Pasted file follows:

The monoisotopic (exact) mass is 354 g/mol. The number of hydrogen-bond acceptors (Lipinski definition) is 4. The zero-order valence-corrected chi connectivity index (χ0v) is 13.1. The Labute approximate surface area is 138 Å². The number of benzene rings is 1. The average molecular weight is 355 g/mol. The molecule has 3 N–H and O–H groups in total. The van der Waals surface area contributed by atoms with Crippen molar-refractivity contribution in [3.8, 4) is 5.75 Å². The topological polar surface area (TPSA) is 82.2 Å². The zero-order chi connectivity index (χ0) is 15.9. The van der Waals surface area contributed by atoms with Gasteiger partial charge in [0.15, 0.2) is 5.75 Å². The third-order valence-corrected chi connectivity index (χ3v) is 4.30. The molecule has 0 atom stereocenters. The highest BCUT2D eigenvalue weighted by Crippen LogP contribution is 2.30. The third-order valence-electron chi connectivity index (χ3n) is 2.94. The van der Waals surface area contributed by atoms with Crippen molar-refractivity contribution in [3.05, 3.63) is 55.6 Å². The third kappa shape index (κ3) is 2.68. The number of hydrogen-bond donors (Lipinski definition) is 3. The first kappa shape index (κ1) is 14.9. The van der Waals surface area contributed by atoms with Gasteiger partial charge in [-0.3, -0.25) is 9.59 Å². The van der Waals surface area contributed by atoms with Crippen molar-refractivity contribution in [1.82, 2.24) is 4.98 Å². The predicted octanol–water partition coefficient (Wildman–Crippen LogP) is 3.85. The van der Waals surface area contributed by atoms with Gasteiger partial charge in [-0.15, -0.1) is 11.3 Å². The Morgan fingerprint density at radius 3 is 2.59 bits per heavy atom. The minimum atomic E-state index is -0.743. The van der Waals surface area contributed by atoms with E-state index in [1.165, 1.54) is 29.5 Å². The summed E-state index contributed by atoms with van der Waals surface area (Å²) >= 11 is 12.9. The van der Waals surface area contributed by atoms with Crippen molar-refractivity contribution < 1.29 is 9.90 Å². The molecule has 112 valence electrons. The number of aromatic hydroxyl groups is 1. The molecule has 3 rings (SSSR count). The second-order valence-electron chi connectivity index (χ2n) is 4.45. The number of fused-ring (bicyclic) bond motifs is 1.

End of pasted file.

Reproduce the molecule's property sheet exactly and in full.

The monoisotopic (exact) mass is 354 g/mol. The number of hydrogen-bond acceptors (Lipinski definition) is 4. The zero-order valence-corrected chi connectivity index (χ0v) is 13.1. The Labute approximate surface area is 138 Å². The number of benzene rings is 1. The average molecular weight is 355 g/mol. The molecule has 3 N–H and O–H groups in total. The van der Waals surface area contributed by atoms with Crippen molar-refractivity contribution in [3.8, 4) is 5.75 Å². The topological polar surface area (TPSA) is 82.2 Å². The zero-order chi connectivity index (χ0) is 15.9. The van der Waals surface area contributed by atoms with Gasteiger partial charge in [0.15, 0.2) is 5.75 Å². The third-order valence-corrected chi connectivity index (χ3v) is 4.30. The molecule has 0 atom stereocenters. The highest BCUT2D eigenvalue weighted by Crippen LogP contribution is 2.30. The third-order valence-electron chi connectivity index (χ3n) is 2.94. The van der Waals surface area contributed by atoms with Crippen molar-refractivity contribution in [3.05, 3.63) is 55.6 Å². The third kappa shape index (κ3) is 2.68. The number of hydrogen-bond donors (Lipinski definition) is 3. The first kappa shape index (κ1) is 14.9. The van der Waals surface area contributed by atoms with Gasteiger partial charge in [-0.3, -0.25) is 9.59 Å². The van der Waals surface area contributed by atoms with Crippen molar-refractivity contribution in [1.82, 2.24) is 4.98 Å². The predicted octanol–water partition coefficient (Wildman–Crippen LogP) is 3.85. The van der Waals surface area contributed by atoms with Gasteiger partial charge in [-0.15, -0.1) is 11.3 Å². The Morgan fingerprint density at radius 3 is 2.59 bits per heavy atom. The minimum atomic E-state index is -0.743. The van der Waals surface area contributed by atoms with E-state index in [1.165, 1.54) is 29.5 Å². The summed E-state index contributed by atoms with van der Waals surface area (Å²) >= 11 is 12.9. The van der Waals surface area contributed by atoms with Crippen molar-refractivity contribution < 1.29 is 9.90 Å². The molecule has 112 valence electrons. The number of aromatic hydroxyl groups is 1. The molecule has 3 rings (SSSR count). The second-order valence-electron chi connectivity index (χ2n) is 4.45. The number of fused-ring (bicyclic) bond motifs is 1.